This question comes up in many different forms, but the issue is the same.

How should I talk about my competitor when asked by a customer?

The quick answer I give to people when asked this question is,  “No, you shouldn’t talk about them.”

But I admit — that answer does come with some exceptions.

The “no” is driven by my strong belief that talking negatively about a competitor lacks integrity.  My parents always taught me — and I in turn have taught my own children — that we simply do not go around talking negatively about anyone.

If you don’t have something good to say about somebody, then don’t say anything at all.

One of the biggest reasons I follow this philosophy is because two can play the game.  If you talk bad about somebody else, then they can just as easily be talking bad about you.

Put aside the issue of how you feel you’re right and they’re wrong. The collateral damage from a war of words can be major.

Now let’s get to the exceptions to the rule of not talking about a competitor.

First, if the competitor is doing something awesome, call it out when appropriate.   You’ll never be viewed in a dim light if you’re seen complimenting a competitor.  I’m not saying you run around 24/7 saying how good they are, but if asked about them, you state what they’re doing well.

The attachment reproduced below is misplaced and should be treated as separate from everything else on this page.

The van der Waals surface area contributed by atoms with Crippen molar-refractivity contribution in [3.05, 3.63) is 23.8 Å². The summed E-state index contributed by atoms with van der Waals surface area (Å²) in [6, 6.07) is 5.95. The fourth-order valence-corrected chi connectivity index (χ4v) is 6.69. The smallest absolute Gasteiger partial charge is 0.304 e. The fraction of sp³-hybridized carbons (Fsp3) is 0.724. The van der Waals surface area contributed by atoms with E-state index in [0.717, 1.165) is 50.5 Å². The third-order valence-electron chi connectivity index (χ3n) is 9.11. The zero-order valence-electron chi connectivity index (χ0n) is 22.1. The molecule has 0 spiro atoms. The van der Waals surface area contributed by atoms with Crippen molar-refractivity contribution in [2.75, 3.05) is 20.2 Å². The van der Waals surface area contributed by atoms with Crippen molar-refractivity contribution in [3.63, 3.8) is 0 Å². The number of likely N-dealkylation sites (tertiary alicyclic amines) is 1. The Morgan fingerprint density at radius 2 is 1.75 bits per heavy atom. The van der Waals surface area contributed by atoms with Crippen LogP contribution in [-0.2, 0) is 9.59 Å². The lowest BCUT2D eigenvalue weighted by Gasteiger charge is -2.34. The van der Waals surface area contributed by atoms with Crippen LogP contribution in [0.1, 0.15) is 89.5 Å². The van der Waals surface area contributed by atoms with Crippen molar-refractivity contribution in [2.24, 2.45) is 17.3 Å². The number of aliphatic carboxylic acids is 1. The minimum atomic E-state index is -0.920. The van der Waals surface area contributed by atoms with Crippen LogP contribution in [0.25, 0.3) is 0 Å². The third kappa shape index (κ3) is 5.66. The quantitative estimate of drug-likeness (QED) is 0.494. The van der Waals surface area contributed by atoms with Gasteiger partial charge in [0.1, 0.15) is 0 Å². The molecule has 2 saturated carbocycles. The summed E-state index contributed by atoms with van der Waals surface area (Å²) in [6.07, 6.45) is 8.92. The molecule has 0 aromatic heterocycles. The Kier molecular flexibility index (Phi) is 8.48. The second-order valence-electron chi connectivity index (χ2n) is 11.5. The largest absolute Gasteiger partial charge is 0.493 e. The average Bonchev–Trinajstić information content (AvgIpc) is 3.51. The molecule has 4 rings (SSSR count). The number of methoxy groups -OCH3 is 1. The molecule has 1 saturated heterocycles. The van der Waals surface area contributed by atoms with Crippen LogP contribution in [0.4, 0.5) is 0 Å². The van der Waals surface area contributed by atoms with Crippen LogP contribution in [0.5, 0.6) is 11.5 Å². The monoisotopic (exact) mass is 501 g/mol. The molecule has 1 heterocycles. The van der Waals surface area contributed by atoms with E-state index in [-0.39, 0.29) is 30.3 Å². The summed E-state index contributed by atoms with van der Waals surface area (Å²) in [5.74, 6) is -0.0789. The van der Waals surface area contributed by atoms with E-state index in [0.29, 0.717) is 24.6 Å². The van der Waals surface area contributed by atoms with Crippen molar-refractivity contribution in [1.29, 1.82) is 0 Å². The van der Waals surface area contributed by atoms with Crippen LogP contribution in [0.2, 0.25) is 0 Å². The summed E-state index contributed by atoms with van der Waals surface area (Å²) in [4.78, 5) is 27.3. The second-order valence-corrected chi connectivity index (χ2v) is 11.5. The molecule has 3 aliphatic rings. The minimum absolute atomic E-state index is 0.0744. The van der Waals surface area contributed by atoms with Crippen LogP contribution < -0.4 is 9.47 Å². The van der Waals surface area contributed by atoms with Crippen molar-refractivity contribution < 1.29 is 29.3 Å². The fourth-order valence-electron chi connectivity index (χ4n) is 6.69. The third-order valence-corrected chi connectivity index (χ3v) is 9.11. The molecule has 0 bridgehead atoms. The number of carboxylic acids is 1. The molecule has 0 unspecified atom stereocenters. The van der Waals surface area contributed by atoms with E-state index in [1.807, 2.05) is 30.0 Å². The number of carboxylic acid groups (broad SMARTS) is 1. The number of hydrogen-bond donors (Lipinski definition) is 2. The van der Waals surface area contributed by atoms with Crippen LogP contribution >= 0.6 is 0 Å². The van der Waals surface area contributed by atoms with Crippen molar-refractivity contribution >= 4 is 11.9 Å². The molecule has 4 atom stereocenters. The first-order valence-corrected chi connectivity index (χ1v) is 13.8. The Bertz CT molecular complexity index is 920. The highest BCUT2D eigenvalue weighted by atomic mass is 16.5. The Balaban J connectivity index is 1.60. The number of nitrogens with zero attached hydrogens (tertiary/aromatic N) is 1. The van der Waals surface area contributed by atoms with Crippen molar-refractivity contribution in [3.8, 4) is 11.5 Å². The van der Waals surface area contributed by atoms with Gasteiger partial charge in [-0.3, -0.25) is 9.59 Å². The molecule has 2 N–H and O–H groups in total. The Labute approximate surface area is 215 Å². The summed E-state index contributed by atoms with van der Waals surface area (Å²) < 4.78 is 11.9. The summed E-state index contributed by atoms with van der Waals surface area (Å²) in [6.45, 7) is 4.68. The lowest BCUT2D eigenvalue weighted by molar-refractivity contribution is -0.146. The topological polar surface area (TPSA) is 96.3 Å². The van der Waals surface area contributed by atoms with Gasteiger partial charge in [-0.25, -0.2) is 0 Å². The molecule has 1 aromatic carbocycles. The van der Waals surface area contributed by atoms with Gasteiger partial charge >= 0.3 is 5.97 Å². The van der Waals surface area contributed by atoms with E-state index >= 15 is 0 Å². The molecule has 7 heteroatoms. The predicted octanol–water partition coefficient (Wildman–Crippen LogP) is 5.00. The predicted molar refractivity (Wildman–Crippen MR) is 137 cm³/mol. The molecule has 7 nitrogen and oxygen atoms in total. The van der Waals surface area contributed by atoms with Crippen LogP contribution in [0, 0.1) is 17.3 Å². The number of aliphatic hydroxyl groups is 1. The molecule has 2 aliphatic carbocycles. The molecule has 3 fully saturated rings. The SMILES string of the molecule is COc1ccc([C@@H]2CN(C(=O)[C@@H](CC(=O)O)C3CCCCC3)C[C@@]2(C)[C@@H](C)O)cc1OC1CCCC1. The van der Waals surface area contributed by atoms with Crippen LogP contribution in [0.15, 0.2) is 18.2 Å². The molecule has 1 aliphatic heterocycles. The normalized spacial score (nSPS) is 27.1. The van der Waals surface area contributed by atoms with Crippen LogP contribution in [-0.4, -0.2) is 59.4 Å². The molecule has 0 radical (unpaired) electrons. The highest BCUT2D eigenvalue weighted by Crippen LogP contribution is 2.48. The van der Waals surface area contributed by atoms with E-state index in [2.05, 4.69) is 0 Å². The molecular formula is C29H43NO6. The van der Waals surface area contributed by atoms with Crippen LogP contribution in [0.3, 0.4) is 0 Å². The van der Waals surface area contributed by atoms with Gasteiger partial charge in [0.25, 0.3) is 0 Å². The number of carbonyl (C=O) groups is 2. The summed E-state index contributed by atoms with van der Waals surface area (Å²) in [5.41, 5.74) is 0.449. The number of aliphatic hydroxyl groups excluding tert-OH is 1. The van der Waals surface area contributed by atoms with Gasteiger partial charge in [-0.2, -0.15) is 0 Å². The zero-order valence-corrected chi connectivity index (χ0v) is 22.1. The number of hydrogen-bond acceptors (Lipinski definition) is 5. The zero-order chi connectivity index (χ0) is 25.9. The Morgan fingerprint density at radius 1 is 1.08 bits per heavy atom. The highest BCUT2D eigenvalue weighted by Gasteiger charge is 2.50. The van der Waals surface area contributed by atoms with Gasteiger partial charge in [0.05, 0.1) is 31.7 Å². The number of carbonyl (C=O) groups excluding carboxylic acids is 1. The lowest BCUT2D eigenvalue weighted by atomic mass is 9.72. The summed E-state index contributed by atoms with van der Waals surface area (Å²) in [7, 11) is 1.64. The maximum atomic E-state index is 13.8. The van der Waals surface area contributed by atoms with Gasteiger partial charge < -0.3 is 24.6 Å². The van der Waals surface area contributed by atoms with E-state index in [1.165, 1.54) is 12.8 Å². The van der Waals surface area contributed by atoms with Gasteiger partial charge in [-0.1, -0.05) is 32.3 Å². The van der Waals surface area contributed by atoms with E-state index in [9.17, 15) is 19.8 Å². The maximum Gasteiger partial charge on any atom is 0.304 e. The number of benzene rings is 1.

The real challenge is when you know you’re better than a competitor and you need your customer to understand it.

The best approach is by letting the customer tell you the competitor is inferior to you.  You do this by asking the customer questions that allow them to conclude on their own about how you perform “x” better than someone else.

Having a comparison chart showing you and competitors is also acceptable, as long as the chart is 100% accurate — not just by your standards, but also by what others in your industry would say.

Don’t wave the chart around as a key part of your sales or marketing materials.  No, use the chart only on those occasions where it is applicable to do so.

Key when using it is to not come across as bashing the competition.  Rather, you want to be seen as merely presenting information and allowing the customer to reach their own conclusion.

Your objective when dealing with the question of a competitor is to be seen as a sales leader who demonstrates integrity and respect, regardless of the situation at hand.

Rise above the unethical tactics and be the true sales leader your customers want and need.

Copyright 2014, Mark Hunter “The Sales Hunter.” Sales Motivation Blog. Mark Hunter is the author of High-Profit Selling: Win the Sale Without Compromising on Price.

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